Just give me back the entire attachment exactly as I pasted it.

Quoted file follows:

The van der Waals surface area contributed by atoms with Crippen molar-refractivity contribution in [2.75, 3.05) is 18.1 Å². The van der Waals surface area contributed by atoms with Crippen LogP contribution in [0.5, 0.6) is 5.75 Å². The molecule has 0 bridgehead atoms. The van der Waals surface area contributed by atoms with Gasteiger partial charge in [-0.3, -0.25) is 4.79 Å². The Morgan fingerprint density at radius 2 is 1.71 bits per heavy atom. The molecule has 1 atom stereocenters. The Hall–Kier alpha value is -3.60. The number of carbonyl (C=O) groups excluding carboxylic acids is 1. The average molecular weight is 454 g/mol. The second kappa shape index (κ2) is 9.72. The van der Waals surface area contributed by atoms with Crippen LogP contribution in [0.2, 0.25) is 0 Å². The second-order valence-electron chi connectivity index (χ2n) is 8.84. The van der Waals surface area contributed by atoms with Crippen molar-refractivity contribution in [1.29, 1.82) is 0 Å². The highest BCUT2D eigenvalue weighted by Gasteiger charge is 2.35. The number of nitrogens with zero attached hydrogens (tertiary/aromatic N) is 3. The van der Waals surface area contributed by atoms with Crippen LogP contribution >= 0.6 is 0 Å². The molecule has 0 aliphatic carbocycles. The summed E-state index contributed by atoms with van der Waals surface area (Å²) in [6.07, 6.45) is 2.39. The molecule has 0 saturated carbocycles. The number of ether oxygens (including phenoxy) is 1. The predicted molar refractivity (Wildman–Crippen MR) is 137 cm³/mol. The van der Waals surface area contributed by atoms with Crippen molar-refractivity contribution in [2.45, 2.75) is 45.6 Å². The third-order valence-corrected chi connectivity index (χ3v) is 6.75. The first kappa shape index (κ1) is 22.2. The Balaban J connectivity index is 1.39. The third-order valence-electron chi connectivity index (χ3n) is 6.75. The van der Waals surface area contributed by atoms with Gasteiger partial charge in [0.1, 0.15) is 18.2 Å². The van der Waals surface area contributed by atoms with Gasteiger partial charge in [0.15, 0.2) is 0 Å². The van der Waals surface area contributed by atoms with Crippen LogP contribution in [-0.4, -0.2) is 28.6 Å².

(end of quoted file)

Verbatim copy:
The van der Waals surface area contributed by atoms with Crippen molar-refractivity contribution in [2.75, 3.05) is 18.1 Å². The van der Waals surface area contributed by atoms with Crippen LogP contribution in [0.5, 0.6) is 5.75 Å². The molecule has 0 bridgehead atoms. The van der Waals surface area contributed by atoms with Gasteiger partial charge in [-0.3, -0.25) is 4.79 Å². The Morgan fingerprint density at radius 2 is 1.71 bits per heavy atom. The molecule has 1 atom stereocenters. The Hall–Kier alpha value is -3.60. The number of carbonyl (C=O) groups excluding carboxylic acids is 1. The average molecular weight is 454 g/mol. The second kappa shape index (κ2) is 9.72. The van der Waals surface area contributed by atoms with Crippen LogP contribution in [0.2, 0.25) is 0 Å². The second-order valence-electron chi connectivity index (χ2n) is 8.84. The van der Waals surface area contributed by atoms with Crippen molar-refractivity contribution in [1.29, 1.82) is 0 Å². The highest BCUT2D eigenvalue weighted by Gasteiger charge is 2.35. The number of nitrogens with zero attached hydrogens (tertiary/aromatic N) is 3. The van der Waals surface area contributed by atoms with Crippen LogP contribution >= 0.6 is 0 Å². The molecule has 0 aliphatic carbocycles. The summed E-state index contributed by atoms with van der Waals surface area (Å²) in [6.07, 6.45) is 2.39. The molecule has 0 saturated carbocycles. The number of ether oxygens (including phenoxy) is 1. The predicted molar refractivity (Wildman–Crippen MR) is 137 cm³/mol. The van der Waals surface area contributed by atoms with Crippen molar-refractivity contribution in [2.45, 2.75) is 45.6 Å². The third-order valence-corrected chi connectivity index (χ3v) is 6.75. The first kappa shape index (κ1) is 22.2. The Balaban J connectivity index is 1.39. The third-order valence-electron chi connectivity index (χ3n) is 6.75. The van der Waals surface area contributed by atoms with Gasteiger partial charge in [0.1, 0.15) is 18.2 Å². The van der Waals surface area contributed by atoms with Gasteiger partial charge in [0.15, 0.2) is 0 Å². The van der Waals surface area contributed by atoms with Crippen LogP contribution in [-0.4, -0.2) is 28.6 Å².